Cash crime within the CIT industry in Europe has significantly fallen once again in 2015. We have modern technology, such as the glue boxes we use in the UK, that have proved to be a very good deterrent against criminals. Across Europe, G4S reports that the number of attacks on cash vans has fallen by 80% since 2009.

People talk about the fact that cash is anonymous and is therefore used in crime, but look at the statistics regarding credit and debit cards and internet banking; they are significantly higher.


In your view, which country has most improved its cash management recently?

That’s difficult to answer as it depends on the challenges faced by an individual country.

It’s concerning that central banks have to manage the transition away from commercial banks being so involved in the cash cycle. Central banks need to step up and do a lot more in that space. I don’t see any country which is doing this to great effect at the moment.

However, central banks have different challenges. The Bank of Greece and G4S did a tremendous job keeping the cash economy going when there were capital controls in place recently. Central banks are facing unique challenges. But my one plea to them all is to manage the payments cycle and cash, whilst making sure that commercial banks don’t just pursue their commercial self-interests to the detriment of society as a whole.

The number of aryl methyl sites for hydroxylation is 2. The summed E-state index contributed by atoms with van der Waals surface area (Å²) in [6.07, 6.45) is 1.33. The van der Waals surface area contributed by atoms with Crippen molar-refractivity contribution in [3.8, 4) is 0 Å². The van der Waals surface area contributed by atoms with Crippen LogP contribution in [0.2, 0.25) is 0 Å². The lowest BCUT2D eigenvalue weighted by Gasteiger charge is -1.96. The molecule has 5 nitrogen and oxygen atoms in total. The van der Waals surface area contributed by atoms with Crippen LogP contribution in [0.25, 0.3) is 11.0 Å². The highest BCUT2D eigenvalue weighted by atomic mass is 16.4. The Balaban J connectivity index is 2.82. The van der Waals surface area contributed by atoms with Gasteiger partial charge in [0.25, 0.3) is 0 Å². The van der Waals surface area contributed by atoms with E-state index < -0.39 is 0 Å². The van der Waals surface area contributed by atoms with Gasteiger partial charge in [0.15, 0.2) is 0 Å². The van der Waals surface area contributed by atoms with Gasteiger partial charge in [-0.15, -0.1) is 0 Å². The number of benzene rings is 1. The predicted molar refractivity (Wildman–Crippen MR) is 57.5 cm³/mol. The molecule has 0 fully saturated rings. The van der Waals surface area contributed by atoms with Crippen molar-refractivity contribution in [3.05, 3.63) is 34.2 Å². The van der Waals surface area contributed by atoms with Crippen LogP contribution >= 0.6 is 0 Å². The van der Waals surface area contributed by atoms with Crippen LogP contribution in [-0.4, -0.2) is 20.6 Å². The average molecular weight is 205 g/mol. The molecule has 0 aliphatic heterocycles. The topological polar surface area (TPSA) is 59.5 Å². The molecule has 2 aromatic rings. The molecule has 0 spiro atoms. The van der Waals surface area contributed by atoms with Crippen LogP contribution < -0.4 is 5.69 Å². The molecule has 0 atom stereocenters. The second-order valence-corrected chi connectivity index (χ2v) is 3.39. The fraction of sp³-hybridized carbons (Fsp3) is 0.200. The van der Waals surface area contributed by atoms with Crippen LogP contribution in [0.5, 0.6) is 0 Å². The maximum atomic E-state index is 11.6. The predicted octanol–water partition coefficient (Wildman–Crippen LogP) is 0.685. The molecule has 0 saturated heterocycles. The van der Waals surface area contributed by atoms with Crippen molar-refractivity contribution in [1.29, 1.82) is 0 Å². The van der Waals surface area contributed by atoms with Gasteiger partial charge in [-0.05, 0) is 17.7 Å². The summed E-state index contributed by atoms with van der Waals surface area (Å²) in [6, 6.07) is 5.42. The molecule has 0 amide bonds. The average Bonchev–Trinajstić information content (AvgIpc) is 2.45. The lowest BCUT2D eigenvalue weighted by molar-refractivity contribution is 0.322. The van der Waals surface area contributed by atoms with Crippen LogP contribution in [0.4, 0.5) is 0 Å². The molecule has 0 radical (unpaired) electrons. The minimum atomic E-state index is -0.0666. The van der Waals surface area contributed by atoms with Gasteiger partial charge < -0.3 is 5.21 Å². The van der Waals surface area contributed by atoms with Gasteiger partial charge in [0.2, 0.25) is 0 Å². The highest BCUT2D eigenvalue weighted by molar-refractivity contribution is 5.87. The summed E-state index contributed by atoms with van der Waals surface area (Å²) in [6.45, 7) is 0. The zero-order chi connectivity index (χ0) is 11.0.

Graham Levinsohn of G4S presenting the European Cash ReportHow can the industry modernise and automate the cash process?

Each sector of the cash industry can take steps to improve and automate the cash process.

Starting with retailers, I feel that they are beginning to understand that they need to automate the process. I’d like that pace to be faster as it would make a significant step change in the cost base of cash as well as the efficiency of the cash process, and show that cash is modernising.

Commercial banks need to embrace professional cash handlers to perform the role of being a cash supplier in remote locations where few, if any, branches are available to the public. This can be achieved by having either a permanent, mobile or or pop-up branch (where shop space is utilised for a certain period of time, or cash services are periodically supplied within a post office). They need to be braver in tackling the availability of cash in that market space.